When Michael O’Leary, CEO of Ryanair, stood up last week and admitted to shareholders that not only is there something wrong with the airline’s approach to customer service, but that his own character ‘deformities’ may be to blame, it marked a watershed for anyone still sceptical over whether customer service is a boardroom issue.

There were several major factors which contributed to the seemingly radical volte-face by the self-styled ‘enfant terrible’ of the skies.  For a start, Ryanair was deemed last week to have the worst customer service of Britain’s biggest 100 brands, achieving a customer satisfaction score of just 54%.

Even so, O’Leary, who courts controversy, might have shrugged off the poll findings - after all, he is the mastermind behind Ryanair’s most ludicrous proposals - such as ‘standing room only’ cabins, a ‘fat tax’ on corpulent passengers, and charging £1 for toilet access.

In fact, he has taken a perverse pride in being CEO of a ‘no-frills’ airline which makes money by penalising passengers, whether it is for having a bag one millimeter bigger than allowed, or for forgetting to print boarding passes.

But this time, a groundswell of customer dissatisfaction combined with sharper competition, is having an effect on the bottom line - hitting O’Leary and other shareholders where it hurts. Last week Ryanair issued its first profit warning in a decade, wiping more than £1 billion off the company’s market capitalisation.

O’Leary said: “We should try to eliminate the things that unnecessarily p*** people off.” 
As a customer service mission statement, it’s begrudging to say the least but it shows that even the mighty will eventually fall if they fail to take customer views into account.

O’Leary is not the only CEO or board member who could do with spending some time in his own contact centres to hear what customers really think. Preliminary results of new research we carried out with our partner Cisco show that in general, boards remain largely out of touch with frontline customer contact operations. One in three never visit, listen to calls or speak to employees while a further 21% only visit once or twice a year.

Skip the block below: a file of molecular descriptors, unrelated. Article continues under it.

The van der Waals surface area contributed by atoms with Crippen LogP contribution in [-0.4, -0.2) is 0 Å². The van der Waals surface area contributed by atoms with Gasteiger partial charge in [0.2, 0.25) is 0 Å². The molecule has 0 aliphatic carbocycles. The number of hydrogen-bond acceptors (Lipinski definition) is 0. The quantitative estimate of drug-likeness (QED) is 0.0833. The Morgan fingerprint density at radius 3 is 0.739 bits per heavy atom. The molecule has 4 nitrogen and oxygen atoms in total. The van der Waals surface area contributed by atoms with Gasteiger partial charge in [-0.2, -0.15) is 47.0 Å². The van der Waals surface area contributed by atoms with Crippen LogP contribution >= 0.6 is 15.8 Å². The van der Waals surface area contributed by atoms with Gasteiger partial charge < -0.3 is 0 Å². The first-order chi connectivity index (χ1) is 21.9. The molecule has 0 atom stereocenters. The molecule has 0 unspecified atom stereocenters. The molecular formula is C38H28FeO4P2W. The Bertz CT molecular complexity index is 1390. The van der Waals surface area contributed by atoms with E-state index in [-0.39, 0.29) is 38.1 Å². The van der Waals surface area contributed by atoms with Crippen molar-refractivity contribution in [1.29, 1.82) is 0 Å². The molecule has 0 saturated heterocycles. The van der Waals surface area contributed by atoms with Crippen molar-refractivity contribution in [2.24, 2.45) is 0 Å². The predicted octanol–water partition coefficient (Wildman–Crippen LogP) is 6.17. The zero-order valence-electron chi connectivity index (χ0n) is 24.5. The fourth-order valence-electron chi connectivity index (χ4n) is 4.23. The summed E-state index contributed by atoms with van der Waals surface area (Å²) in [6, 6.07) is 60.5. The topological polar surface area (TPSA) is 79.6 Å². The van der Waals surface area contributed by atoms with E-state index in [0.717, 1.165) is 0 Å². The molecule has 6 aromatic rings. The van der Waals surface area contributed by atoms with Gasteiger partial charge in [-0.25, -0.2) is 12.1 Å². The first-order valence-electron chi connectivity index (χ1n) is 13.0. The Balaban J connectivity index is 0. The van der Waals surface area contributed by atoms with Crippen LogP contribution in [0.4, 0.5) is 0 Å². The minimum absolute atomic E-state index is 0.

There is an argument to be made that if boards were more in touch with these vital parts of the businesses they govern, it would help to secure support for essential technology investment to equip contact centres for a more challenging omni-channel environment.

This is an issue preying on the minds of customer service directors of whom more than 58% say that a clear implication of more complex customer enquiries is a need for improved technology resources, including training so that they can get a joined-up view of what customers are doing and deliver joined-up service in response.

Ryanair plans to sharpen up its customer service by focusing on improvements to its website, mobile app and Twitter account @Ryanair. Targeting investment in these areas makes sense as these are increasingly important touchpoints for customers of all organisations.

However, once Ryanair makes it easier for customers to get in touch via these channels, it must be confident that it has the IT infrastructure and solutions needed to make sense of the data generated and the insight required to use it to improve customer service delivery. More prominent use of Twitter by airline passengers can result in seriously negative PR as we saw lately when the irate relative of a BA passenger bought a promoted Tweet to vent his anger about the airline’s service.

For Ryanair, technology investment must be accompanied by a significant improvement in the customer experience. Unless service on the ground and in the air - from the way guests are treated at check-in to disembarkation - ratchets up a gear, O’Leary may have to eat another slice of humble pie. And if you’d bet on the chances of that happening prior to last week, you might have thought it more likely that pigs might fly.